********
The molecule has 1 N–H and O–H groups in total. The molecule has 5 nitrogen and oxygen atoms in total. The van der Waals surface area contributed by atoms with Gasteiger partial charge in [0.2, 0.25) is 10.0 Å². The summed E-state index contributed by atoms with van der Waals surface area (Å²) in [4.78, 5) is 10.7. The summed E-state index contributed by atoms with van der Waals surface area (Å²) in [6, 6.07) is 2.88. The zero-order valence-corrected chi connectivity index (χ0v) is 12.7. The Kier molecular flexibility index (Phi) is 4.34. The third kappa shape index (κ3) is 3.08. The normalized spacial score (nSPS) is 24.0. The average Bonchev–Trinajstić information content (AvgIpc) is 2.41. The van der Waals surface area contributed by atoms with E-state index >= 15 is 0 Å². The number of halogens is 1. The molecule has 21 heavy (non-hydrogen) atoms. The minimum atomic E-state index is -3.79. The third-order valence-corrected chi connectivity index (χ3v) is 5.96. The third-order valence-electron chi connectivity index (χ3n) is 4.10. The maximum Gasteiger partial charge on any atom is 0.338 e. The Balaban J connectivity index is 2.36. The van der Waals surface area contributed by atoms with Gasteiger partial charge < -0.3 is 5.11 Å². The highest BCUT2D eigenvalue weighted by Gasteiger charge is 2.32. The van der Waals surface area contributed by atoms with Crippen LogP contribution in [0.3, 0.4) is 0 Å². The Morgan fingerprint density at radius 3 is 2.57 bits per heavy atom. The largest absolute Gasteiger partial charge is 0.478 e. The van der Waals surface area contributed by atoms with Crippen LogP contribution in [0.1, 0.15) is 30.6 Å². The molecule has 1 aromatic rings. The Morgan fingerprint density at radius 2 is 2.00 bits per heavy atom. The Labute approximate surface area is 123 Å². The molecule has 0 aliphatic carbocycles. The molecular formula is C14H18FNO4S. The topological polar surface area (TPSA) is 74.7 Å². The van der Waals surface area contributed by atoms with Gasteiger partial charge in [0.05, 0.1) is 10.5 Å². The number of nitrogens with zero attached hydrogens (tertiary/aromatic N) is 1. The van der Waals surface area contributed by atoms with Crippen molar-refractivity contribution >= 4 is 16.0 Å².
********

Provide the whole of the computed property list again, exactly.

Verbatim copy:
The molecule has 1 N–H and O–H groups in total. The molecule has 5 nitrogen and oxygen atoms in total. The van der Waals surface area contributed by atoms with Gasteiger partial charge in [0.2, 0.25) is 10.0 Å². The summed E-state index contributed by atoms with van der Waals surface area (Å²) in [4.78, 5) is 10.7. The summed E-state index contributed by atoms with van der Waals surface area (Å²) in [6, 6.07) is 2.88. The zero-order valence-corrected chi connectivity index (χ0v) is 12.7. The Kier molecular flexibility index (Phi) is 4.34. The third kappa shape index (κ3) is 3.08. The normalized spacial score (nSPS) is 24.0. The average Bonchev–Trinajstić information content (AvgIpc) is 2.41. The van der Waals surface area contributed by atoms with E-state index >= 15 is 0 Å². The number of halogens is 1. The molecule has 21 heavy (non-hydrogen) atoms. The minimum atomic E-state index is -3.79. The third-order valence-corrected chi connectivity index (χ3v) is 5.96. The third-order valence-electron chi connectivity index (χ3n) is 4.10. The maximum Gasteiger partial charge on any atom is 0.338 e. The Balaban J connectivity index is 2.36. The van der Waals surface area contributed by atoms with Gasteiger partial charge < -0.3 is 5.11 Å². The highest BCUT2D eigenvalue weighted by Gasteiger charge is 2.32. The van der Waals surface area contributed by atoms with Crippen LogP contribution in [0.3, 0.4) is 0 Å². The Morgan fingerprint density at radius 3 is 2.57 bits per heavy atom. The largest absolute Gasteiger partial charge is 0.478 e. The van der Waals surface area contributed by atoms with Crippen LogP contribution in [0.1, 0.15) is 30.6 Å². The molecule has 1 aromatic rings. The Morgan fingerprint density at radius 2 is 2.00 bits per heavy atom. The Labute approximate surface area is 123 Å². The molecule has 0 aliphatic carbocycles. The molecular formula is C14H18FNO4S. The topological polar surface area (TPSA) is 74.7 Å². The van der Waals surface area contributed by atoms with Gasteiger partial charge in [0.05, 0.1) is 10.5 Å². The number of nitrogens with zero attached hydrogens (tertiary/aromatic N) is 1. The van der Waals surface area contributed by atoms with Crippen molar-refractivity contribution >= 4 is 16.0 Å².